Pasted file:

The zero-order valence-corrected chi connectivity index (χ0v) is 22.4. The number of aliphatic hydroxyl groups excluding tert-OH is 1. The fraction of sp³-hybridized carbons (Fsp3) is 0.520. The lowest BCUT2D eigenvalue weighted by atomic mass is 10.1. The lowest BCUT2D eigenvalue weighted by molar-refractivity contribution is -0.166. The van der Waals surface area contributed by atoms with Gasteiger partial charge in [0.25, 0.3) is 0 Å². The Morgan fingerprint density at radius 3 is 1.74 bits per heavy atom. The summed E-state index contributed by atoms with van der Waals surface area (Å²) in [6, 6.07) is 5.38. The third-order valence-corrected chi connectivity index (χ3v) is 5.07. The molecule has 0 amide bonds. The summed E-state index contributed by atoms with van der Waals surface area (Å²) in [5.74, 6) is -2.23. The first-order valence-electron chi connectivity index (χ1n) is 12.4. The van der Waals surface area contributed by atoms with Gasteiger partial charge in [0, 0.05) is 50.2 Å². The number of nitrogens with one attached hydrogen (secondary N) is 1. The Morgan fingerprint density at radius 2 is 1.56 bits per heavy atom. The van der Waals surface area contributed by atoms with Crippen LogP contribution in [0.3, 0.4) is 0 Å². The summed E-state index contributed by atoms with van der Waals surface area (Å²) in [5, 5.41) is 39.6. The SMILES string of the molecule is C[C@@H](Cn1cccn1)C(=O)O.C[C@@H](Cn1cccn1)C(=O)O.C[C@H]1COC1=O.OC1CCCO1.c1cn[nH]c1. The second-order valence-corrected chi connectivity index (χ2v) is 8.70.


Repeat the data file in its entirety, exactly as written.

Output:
The zero-order valence-corrected chi connectivity index (χ0v) is 22.4. The number of aliphatic hydroxyl groups excluding tert-OH is 1. The fraction of sp³-hybridized carbons (Fsp3) is 0.520. The lowest BCUT2D eigenvalue weighted by atomic mass is 10.1. The lowest BCUT2D eigenvalue weighted by molar-refractivity contribution is -0.166. The van der Waals surface area contributed by atoms with Gasteiger partial charge in [0.25, 0.3) is 0 Å². The Morgan fingerprint density at radius 3 is 1.74 bits per heavy atom. The summed E-state index contributed by atoms with van der Waals surface area (Å²) in [6, 6.07) is 5.38. The third-order valence-corrected chi connectivity index (χ3v) is 5.07. The molecule has 0 amide bonds. The summed E-state index contributed by atoms with van der Waals surface area (Å²) in [5.74, 6) is -2.23. The first-order valence-electron chi connectivity index (χ1n) is 12.4. The van der Waals surface area contributed by atoms with Gasteiger partial charge in [0, 0.05) is 50.2 Å². The number of nitrogens with one attached hydrogen (secondary N) is 1. The Morgan fingerprint density at radius 2 is 1.56 bits per heavy atom. The van der Waals surface area contributed by atoms with Crippen LogP contribution in [0.3, 0.4) is 0 Å². The summed E-state index contributed by atoms with van der Waals surface area (Å²) in [5, 5.41) is 39.6. The SMILES string of the molecule is C[C@@H](Cn1cccn1)C(=O)O.C[C@@H](Cn1cccn1)C(=O)O.C[C@H]1COC1=O.OC1CCCO1.c1cn[nH]c1. The second-order valence-corrected chi connectivity index (χ2v) is 8.70.